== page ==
A pair of brilliant fireballs lit up skies over the central United States this past weekend, including one caused by a bolide big enough to trigger a sonic boom over parts of Texas on Sunday night.
Fireballs, or unusually bright meteors, are actually small space rocks slamming into our atmosphere at dizzyingly high speeds and burning up in dramatic fashion from the resulting friction.
The American Meteor Society received over 150 reports of one such meteor seen by night owls up at 1:52 a.m. ET Friday. Most of the sightings were reported or recorded from Indiana, but the sizzling space detritus was seen from as far off as northern Alabama and Wisconsin.
Just two nights later, at 10:52 p.m. CT Sunday, over 200 eyewitnesses reported seeing and even hearing a larger meteor above Texas. “Several witnesses near the flight path reported hearing a delayed sonic boom, indicating that meteorites from this fireball may have survived down to the ground,” Robert Lunsford of the AMS wrote in a report.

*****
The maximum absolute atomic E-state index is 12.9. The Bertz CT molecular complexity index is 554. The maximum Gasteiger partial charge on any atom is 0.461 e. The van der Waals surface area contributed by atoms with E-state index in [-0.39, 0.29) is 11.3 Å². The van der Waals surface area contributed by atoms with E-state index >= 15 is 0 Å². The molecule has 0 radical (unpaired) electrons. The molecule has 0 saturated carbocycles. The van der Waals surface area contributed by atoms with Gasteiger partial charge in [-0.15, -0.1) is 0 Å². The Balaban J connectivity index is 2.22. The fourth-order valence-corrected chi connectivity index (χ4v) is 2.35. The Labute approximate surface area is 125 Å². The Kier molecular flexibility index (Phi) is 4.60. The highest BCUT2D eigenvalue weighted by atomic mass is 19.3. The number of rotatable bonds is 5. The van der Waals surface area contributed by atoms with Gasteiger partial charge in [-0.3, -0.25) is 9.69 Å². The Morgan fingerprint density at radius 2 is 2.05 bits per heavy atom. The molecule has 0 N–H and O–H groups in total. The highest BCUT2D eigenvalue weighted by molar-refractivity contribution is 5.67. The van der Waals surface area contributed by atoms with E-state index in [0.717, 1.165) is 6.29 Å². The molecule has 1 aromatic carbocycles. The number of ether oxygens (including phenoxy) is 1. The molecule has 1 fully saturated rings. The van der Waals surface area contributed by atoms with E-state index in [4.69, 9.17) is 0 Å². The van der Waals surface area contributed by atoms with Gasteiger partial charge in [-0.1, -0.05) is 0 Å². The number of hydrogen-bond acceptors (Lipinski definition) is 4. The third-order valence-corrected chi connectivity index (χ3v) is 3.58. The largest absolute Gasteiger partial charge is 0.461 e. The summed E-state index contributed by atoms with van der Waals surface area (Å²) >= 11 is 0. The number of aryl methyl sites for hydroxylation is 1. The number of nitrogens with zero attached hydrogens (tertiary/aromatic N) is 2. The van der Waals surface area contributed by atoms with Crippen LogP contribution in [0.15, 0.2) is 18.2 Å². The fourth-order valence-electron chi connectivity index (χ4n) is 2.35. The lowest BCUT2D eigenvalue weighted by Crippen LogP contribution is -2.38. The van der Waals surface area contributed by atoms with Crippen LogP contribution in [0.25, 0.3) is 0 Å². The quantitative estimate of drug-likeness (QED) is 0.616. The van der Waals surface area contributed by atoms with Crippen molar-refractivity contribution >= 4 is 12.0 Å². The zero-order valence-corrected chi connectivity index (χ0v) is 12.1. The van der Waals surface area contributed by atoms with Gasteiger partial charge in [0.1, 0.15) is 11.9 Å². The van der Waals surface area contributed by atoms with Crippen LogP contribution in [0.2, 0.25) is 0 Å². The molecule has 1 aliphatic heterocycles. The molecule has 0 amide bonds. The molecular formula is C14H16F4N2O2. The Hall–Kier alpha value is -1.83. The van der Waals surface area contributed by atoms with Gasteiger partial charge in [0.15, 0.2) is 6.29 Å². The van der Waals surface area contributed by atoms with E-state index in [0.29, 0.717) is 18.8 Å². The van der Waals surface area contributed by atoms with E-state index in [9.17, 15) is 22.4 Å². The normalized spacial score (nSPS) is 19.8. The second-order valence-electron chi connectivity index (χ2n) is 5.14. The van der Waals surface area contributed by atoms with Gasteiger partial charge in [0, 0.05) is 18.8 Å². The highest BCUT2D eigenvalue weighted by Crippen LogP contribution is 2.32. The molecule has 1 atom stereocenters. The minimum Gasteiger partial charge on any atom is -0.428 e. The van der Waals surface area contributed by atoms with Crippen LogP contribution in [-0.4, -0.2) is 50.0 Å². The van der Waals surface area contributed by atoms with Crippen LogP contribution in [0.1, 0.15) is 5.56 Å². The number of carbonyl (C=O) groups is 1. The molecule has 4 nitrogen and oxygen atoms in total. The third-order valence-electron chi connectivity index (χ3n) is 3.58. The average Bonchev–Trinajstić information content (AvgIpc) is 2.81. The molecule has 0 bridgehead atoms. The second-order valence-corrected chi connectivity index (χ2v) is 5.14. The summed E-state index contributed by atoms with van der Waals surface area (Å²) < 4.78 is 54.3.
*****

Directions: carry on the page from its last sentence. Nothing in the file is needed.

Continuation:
Computer models of the fireball’s trajectory indicate that it entered our atmosphere above rural Texas to the southeast of Austin. It then zipped over the metro area and burned out just a few miles to the west of Austin.
While most meteors that create fleeting shooting stars as they burn up are the size of pebbles before they strike our atmosphere, Lunsford estimates that the fireball over Austin may have initially been the size of a small car, whipping through space at more than 10 miles per second before encountering our planet.
Most meteors completely burn up in the upper atmosphere, but as this larger object careened toward Earth’s surface, all the heat from its collision with our atmosphere likely burned away all but the smallest fragments. READ MORE